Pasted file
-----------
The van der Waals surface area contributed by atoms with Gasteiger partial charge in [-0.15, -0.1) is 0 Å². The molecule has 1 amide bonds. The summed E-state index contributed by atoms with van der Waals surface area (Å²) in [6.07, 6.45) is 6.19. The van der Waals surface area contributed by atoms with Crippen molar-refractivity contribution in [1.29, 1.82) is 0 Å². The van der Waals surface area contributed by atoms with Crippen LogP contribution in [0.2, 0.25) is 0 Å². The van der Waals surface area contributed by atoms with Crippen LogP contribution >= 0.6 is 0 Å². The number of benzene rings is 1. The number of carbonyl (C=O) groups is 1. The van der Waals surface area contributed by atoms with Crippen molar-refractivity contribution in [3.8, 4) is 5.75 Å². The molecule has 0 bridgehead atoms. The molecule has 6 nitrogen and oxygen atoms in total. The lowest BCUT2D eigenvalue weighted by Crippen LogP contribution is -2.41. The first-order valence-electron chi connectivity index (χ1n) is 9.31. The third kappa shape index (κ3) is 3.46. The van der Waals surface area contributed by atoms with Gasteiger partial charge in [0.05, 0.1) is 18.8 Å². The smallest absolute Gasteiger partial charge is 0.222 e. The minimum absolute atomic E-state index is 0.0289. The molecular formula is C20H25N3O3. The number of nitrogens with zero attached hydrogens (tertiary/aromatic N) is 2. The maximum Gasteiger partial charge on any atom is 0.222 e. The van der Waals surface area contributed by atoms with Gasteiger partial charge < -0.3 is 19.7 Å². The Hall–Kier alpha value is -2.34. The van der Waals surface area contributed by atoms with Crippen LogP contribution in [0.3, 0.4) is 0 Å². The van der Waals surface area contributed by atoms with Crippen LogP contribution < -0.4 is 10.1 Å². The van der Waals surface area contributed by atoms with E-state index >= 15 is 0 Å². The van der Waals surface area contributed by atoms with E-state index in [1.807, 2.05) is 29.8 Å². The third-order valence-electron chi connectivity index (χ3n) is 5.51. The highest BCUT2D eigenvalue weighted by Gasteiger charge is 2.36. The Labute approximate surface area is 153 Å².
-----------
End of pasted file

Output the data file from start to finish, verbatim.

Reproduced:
The van der Waals surface area contributed by atoms with Gasteiger partial charge in [-0.15, -0.1) is 0 Å². The molecule has 1 amide bonds. The summed E-state index contributed by atoms with van der Waals surface area (Å²) in [6.07, 6.45) is 6.19. The van der Waals surface area contributed by atoms with Crippen molar-refractivity contribution in [1.29, 1.82) is 0 Å². The van der Waals surface area contributed by atoms with Crippen LogP contribution in [0.2, 0.25) is 0 Å². The van der Waals surface area contributed by atoms with Crippen LogP contribution >= 0.6 is 0 Å². The number of benzene rings is 1. The number of carbonyl (C=O) groups is 1. The van der Waals surface area contributed by atoms with Crippen molar-refractivity contribution in [3.8, 4) is 5.75 Å². The molecule has 0 bridgehead atoms. The molecule has 6 nitrogen and oxygen atoms in total. The lowest BCUT2D eigenvalue weighted by Crippen LogP contribution is -2.41. The first-order valence-electron chi connectivity index (χ1n) is 9.31. The third kappa shape index (κ3) is 3.46. The van der Waals surface area contributed by atoms with Gasteiger partial charge in [0.05, 0.1) is 18.8 Å². The smallest absolute Gasteiger partial charge is 0.222 e. The minimum absolute atomic E-state index is 0.0289. The molecular formula is C20H25N3O3. The number of nitrogens with zero attached hydrogens (tertiary/aromatic N) is 2. The maximum Gasteiger partial charge on any atom is 0.222 e. The van der Waals surface area contributed by atoms with Gasteiger partial charge < -0.3 is 19.7 Å². The Hall–Kier alpha value is -2.34. The van der Waals surface area contributed by atoms with Crippen LogP contribution in [0.3, 0.4) is 0 Å². The van der Waals surface area contributed by atoms with Crippen LogP contribution < -0.4 is 10.1 Å². The van der Waals surface area contributed by atoms with E-state index >= 15 is 0 Å². The van der Waals surface area contributed by atoms with E-state index in [1.807, 2.05) is 29.8 Å². The third-order valence-electron chi connectivity index (χ3n) is 5.51. The highest BCUT2D eigenvalue weighted by Gasteiger charge is 2.36. The Labute approximate surface area is 153 Å².